Stress is not harmful in short bursts and in fact necessary to cope with life’s demands and challenges. In situations where you sense danger, whether real or not, your body kicks into action automatically in the form of the “fight or flight” reaction. This stress response is your body’s way of protecting you and it helps you stay focused, alert, motivated, energised and ready to face anything. It is only when the levels of pressure do not subside and become prolonged and ongoing that stress can become harmful. This in turn causes damage to your health, relationships at home and at work, mood, productivity and quality of life.
We all deal with stress differently and what may adversely affect one person, another may thrive upon. The key thing is to understand what causes your stress, the emotional and physical impact of long term stress and how to put in place coping mechanisms to manage that stress.
My top 10 tips for managing stress:
- Keep a diary of your feelings and emotions. What are your stress triggers?
- Get plenty of sleep
- Eat healthily and exercise regularly. Avoid relying on smoking, alcohol or any other harmful habits as coping mechanisms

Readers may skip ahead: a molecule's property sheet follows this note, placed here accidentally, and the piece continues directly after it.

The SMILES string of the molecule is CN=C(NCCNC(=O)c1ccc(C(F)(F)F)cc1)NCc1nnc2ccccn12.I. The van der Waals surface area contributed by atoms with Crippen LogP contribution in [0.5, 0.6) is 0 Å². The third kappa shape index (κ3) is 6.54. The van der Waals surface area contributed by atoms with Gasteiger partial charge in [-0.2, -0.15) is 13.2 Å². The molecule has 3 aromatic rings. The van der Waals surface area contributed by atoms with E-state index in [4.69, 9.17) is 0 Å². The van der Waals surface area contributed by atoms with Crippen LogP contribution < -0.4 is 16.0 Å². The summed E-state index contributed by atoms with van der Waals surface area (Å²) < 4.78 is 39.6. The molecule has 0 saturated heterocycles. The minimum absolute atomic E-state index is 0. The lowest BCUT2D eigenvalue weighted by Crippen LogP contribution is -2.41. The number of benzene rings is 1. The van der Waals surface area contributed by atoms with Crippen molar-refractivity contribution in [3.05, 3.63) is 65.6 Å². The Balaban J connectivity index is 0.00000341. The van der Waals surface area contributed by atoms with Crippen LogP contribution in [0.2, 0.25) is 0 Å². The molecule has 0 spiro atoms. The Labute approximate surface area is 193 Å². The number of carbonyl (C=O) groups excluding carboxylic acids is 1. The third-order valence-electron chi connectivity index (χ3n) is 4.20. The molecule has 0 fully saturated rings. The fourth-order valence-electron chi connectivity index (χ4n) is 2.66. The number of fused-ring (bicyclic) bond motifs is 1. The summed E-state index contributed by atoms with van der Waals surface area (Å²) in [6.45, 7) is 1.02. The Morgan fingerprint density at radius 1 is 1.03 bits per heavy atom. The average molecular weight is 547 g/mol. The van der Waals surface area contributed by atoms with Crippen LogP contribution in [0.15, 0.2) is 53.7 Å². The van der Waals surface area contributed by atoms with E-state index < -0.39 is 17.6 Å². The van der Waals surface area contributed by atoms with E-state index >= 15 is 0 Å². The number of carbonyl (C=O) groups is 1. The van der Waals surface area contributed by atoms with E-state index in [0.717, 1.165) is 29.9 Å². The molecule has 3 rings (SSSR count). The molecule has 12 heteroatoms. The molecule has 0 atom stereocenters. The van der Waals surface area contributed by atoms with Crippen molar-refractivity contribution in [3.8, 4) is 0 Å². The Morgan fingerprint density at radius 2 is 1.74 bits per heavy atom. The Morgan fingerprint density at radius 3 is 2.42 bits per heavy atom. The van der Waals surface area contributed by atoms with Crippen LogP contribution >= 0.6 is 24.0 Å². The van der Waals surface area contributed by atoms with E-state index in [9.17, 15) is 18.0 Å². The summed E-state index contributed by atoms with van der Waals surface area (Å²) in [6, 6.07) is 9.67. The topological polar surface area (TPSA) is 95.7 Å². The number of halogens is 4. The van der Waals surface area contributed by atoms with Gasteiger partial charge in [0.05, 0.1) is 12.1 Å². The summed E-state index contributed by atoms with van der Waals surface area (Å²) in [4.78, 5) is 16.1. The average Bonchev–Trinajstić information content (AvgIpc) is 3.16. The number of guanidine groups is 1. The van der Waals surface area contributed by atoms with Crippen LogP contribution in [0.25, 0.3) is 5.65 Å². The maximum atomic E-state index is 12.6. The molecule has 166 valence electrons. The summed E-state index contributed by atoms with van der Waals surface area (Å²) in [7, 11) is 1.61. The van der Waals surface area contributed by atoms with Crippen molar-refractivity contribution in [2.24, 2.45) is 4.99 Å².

- Make time to socialise with friends and family
- Do more of the things you love – hobbies, interests
- Keep a positive attitude and accept the things you cannot change
- Manage your time effectively and learn to say no if demands are being made on your time. Break down your to-do lists into bite-size chunks to avoid overwhelm
- Be aware of your physical and emotional state and DON’T be afraid of asking for professional help
- Remember the positive things in your life! Give yourself a much needed pat on the back and celebrate your many achievements
- Pamper yourself!
Taking some “me time” out on a regular basis is very important for your emotional and physical health and wellbeing. It is essential to give yourself the space to reflect, refocus, reboot and re-energise in order to maintain inner calm and peace in an otherwise demanding world.